U.K.'s Pinewood Shepperton, China's Seven Stars Ink Joint Venture Deal
The partners will explore co-production opportunities for film and TV producers, financing for Chinese productions and entertainment venues.
U.K. studio facilities operator Pinewood Shepperton and Chinese media group Seven Stars Media Ltd. on Wednesday unveiled a joint venture that will look to take advantage of opportunities in the fast-growing Chinese market.
The venture, dubbed "Song Lin," which translates to "Pinewood" in Chinese, will assess "a number of business proposals in the growing entertainment market in China," the partners said.
While financial details weren't disclosed, Pinewood, known as the British home of the James Bond franchise, said it would provide its expertise under the arrangement and make a "limited" capital investment.
The venture comes amid a slew of recent collaborations between Hollywood studios and Chinese partners as foreign entertainment companies look to break into China. In 2012, Rupert Murdoch's News Corp. took a 19.9 percent stake in Bona Film Group, China's largest private film concern, which has a vertically integrated business spanning talent management, movie production and exhibition. DreamWorks Animation also announced a partnership last year with Chinese companies China Media Capital, Shanghai Media Group and Shanghai Alliance Investment to establish Oriental DreamWorks, which is investing $3.1 billion in an animation studio, entertainment complex and theme park, called the Dream Center, in Shanghai. The partners plan to co-produce Kung-Fun Panda 3 at the facility.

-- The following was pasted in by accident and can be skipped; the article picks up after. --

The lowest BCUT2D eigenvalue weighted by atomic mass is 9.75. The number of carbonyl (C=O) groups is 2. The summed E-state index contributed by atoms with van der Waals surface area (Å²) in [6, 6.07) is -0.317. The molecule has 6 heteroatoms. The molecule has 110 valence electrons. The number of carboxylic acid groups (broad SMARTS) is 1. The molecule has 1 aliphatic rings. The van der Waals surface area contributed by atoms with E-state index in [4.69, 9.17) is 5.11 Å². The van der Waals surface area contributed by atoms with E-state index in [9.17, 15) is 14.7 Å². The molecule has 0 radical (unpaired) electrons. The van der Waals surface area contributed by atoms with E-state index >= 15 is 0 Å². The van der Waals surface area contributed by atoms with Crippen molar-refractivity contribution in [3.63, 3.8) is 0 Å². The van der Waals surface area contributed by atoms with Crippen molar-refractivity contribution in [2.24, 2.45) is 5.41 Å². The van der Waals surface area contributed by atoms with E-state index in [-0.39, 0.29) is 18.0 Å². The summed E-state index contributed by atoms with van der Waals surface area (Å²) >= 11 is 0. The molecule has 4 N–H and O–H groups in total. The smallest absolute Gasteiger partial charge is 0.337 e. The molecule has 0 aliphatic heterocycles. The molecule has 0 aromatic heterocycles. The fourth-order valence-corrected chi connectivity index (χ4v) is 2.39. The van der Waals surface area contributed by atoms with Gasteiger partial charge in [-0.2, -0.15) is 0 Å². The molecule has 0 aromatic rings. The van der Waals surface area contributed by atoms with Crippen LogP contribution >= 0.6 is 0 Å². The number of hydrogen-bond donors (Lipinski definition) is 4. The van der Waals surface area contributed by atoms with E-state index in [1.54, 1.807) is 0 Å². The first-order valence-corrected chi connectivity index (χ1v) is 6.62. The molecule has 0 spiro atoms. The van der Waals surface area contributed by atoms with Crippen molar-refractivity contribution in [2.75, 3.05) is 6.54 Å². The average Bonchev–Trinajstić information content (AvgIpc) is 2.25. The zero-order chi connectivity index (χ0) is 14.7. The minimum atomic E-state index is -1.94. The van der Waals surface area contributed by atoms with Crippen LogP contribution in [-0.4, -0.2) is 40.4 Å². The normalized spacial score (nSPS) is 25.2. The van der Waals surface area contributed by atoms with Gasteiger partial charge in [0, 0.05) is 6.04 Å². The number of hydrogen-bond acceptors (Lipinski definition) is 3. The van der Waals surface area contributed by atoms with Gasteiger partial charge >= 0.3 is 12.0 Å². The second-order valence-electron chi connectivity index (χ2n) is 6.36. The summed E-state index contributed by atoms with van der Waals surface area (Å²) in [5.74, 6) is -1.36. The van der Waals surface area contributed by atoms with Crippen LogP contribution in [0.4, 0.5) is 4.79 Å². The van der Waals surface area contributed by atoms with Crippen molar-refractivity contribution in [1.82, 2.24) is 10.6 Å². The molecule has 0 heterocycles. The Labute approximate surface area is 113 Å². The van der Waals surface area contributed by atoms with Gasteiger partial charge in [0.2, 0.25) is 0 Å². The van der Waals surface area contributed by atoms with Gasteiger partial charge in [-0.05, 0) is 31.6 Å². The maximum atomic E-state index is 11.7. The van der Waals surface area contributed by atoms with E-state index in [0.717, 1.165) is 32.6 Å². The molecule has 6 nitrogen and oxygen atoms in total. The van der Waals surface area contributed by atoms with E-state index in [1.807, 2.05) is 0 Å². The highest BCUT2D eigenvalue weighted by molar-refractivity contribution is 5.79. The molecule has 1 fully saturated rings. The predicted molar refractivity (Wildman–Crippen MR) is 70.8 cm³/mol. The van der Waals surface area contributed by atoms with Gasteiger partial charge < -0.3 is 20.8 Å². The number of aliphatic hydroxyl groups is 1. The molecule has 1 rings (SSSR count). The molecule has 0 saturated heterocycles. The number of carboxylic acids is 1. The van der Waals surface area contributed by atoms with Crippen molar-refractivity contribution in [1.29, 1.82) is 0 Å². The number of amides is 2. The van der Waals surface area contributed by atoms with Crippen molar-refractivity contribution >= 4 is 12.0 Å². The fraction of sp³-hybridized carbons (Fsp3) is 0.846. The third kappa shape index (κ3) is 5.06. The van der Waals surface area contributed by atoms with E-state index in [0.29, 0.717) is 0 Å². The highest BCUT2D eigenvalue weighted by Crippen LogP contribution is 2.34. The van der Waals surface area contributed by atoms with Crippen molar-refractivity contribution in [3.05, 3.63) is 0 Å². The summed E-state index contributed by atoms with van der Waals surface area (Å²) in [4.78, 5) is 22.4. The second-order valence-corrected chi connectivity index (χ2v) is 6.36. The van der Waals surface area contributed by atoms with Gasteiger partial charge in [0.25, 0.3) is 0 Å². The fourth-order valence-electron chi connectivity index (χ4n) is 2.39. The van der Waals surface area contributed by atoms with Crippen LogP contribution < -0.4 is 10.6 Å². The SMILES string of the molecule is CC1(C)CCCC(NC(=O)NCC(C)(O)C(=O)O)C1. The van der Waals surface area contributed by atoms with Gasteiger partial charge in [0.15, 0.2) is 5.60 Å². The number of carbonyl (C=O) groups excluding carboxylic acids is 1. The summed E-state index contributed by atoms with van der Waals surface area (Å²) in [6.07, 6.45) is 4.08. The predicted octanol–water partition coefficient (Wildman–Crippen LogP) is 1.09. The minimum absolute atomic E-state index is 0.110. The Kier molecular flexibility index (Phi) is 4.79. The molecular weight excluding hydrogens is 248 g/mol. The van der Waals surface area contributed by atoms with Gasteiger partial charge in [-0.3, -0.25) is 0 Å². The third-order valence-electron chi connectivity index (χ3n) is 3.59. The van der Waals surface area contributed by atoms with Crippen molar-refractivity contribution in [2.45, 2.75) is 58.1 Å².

The upside for Western entertainment companies that manage to get a foothold in China are manifold. In 2012, Chinese box-office revenue grew by 37 percent to reach $2.7 billion, becoming the second largest film market in the world behind North America. Most analysts expect China to become the world's largest movie market in less than a decade.
The deal also is latest proof of Chinese companies' hopes to become bigger players in the global film business -- an ambition that has the Chinese government's explicit support, as the country works to enhance its soft power and cultural influence around the world. Seven Stars’ move follows the ambitious acquisitions made last year by Wanda Group, which purchased the AMC cinema chain in May for $2.6 billion, and Beijing Galloping Horse, which teamed up with India’s Reliance Media Works to buy the ailing Digital Domain for $30.2 million in September.